Often with imposter syndrome, you view everyone around you in a much more superior light than reality.  However, more often than not they have their own limitations just as you do and are no better or worse.

Why is Imposter Syndrome Important?

Throughout life, there have been people who have done incredible things, changed the world as we know it and defied every odd in front of them. However, the sad reality is that this is the minority, too many people let great ideas, achievements and successes pass them by. 

Imposter syndrome can often hinder our mindset from doing great things, whether that be through fear of failure or lack of ownership for achievements. Billionaire Entrepreneur Sara Blakely said that “every single person has had at least one million-dollar idea in their lives.” But when you look at stats, 0.6% of the population is considered to have an overall worth of $1Million USD. Now how is it that someone can say everyone in the world can have had a million-dollar idea yet not have made a dollar from it. This is due to the complacency within people and the fear of not being good enough which ultimately leads them into thinking they’re not good enough to do something great or revolutionary.

Ways to Deal with Imposter Syndrome

As imposter syndrome largely relies on self-belief, the ability to effectively manage it largely involves self-identification. Same Experience, Different Memories - 2ser

Dealing with imposter syndrome sadly doesn’t involve completely removing it. However, identifying the voice projecting your so-called ‘incompetence’ can be the first step into dealing with it effectively. Once you have identified it you can do something about it, acknowledge it, evaluate it and ultimately dispute it. Allow yourself to identify that distinct feeling of the inadequacy and use that to streamline your consciousness into a more favourable mindset.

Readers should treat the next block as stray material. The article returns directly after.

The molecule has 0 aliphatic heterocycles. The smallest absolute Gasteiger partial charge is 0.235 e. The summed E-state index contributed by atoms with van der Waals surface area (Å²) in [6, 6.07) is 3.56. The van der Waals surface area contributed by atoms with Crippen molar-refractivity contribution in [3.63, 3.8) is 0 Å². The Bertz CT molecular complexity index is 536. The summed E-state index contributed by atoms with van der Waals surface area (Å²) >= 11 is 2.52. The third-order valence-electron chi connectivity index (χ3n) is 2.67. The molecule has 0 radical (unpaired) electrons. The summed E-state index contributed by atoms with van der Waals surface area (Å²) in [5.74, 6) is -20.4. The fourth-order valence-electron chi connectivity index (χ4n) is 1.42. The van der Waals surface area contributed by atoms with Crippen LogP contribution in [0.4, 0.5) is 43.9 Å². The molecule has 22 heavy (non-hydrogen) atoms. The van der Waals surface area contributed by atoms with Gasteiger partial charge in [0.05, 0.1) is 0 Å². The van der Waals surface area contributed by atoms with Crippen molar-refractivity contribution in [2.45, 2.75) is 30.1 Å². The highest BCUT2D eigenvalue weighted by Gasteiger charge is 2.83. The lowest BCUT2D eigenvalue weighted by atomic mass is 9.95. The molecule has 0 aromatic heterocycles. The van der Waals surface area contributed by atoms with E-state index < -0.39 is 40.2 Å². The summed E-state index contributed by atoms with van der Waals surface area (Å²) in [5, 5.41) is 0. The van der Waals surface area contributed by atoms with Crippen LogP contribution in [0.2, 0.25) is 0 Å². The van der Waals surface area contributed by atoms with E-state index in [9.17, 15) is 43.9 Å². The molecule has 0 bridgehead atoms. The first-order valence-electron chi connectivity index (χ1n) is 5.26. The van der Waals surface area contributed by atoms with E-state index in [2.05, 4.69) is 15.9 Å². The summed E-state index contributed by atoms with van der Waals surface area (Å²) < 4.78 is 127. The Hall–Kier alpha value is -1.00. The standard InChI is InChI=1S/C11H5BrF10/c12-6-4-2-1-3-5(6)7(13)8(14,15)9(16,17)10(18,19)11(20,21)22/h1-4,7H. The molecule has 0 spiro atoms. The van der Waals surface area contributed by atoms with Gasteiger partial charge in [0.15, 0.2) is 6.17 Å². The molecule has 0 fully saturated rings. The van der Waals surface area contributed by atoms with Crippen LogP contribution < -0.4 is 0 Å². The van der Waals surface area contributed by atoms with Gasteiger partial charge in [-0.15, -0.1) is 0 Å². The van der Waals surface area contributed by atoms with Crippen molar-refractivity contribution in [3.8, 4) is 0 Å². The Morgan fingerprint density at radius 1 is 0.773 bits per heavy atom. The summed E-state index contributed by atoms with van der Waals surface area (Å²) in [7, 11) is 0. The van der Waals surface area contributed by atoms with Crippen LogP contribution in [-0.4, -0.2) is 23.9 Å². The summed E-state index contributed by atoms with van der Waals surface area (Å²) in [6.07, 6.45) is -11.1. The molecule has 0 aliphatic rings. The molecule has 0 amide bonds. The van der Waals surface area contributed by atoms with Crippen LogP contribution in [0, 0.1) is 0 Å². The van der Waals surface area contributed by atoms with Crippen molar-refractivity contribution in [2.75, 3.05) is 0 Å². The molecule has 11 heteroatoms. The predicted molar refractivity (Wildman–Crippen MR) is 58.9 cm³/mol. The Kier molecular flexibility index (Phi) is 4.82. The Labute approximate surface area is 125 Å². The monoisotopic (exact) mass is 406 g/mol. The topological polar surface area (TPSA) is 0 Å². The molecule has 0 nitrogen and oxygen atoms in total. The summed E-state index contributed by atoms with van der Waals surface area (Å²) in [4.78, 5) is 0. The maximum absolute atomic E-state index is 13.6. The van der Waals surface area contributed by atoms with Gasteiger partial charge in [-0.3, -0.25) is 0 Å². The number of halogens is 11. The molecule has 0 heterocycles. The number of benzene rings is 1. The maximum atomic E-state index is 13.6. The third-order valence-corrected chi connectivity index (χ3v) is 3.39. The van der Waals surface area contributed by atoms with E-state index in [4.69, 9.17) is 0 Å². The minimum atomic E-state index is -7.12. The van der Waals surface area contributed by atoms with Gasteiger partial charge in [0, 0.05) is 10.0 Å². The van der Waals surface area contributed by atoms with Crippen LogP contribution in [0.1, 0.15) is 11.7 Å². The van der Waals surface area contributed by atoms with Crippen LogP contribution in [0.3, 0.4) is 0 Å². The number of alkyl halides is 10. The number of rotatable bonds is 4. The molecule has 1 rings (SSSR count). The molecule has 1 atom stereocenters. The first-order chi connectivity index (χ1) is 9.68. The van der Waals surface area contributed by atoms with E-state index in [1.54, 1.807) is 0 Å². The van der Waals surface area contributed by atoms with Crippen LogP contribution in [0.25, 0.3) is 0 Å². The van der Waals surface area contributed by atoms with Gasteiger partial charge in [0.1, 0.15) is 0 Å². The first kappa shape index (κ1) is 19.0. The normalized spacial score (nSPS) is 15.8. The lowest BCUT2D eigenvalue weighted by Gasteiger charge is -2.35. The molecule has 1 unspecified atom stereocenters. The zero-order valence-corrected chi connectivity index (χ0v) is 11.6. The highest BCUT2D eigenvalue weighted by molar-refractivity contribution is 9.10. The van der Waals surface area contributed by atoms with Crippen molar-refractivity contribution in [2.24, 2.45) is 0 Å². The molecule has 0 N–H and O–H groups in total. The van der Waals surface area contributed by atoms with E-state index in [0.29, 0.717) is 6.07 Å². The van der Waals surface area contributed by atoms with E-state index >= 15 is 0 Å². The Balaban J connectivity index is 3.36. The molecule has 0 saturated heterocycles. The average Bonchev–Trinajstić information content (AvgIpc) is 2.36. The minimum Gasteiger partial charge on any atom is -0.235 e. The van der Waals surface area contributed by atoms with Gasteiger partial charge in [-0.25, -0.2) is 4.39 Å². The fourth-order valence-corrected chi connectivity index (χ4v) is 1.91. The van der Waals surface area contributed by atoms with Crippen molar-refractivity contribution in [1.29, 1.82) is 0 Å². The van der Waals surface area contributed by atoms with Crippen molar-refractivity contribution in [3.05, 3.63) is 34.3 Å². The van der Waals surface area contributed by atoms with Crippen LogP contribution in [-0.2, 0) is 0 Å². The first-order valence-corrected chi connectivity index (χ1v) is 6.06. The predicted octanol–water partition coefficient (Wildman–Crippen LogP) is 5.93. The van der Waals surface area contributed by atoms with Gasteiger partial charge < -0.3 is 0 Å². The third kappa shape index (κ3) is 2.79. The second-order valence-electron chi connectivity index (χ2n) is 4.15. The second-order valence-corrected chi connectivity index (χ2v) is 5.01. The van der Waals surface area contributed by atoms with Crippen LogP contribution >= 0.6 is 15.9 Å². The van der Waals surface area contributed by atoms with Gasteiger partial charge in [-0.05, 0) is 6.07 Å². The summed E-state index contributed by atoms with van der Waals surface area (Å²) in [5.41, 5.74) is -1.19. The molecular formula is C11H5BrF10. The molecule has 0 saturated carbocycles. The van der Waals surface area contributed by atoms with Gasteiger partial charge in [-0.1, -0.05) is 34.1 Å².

Once you have done this you should really try and concentrate on that positive, even emphasise it. This can often involve forgiving yourself for the inevitable mistakes that coincide with life, don’t let yourself get beat up over the little things. Overall, visualise your success, picture your goals, even write them down into clear and concise measures. This can allow you to reflect on your progress in life against the goals you have set out to achieve, often keeping you on a more narrow route to achieving them but also making it easier to recognise and reflect on the positive things you have achieved.

This article covered just a small minority of mindset training that you can use towards your business or professional life as a means to achieve great things. In the end, all it takes is for you to get out of your own way!

If you are struggling to shift your mindset into a positive light, here’s a little message from the famous philosopher Michel de Montaigne,

‘Kings and philosophers shit — and so do ladies.’ 

If you want to gain an ever-deeper understanding of mindset training and how to build your business through social media platforms like YouTube, head HERE!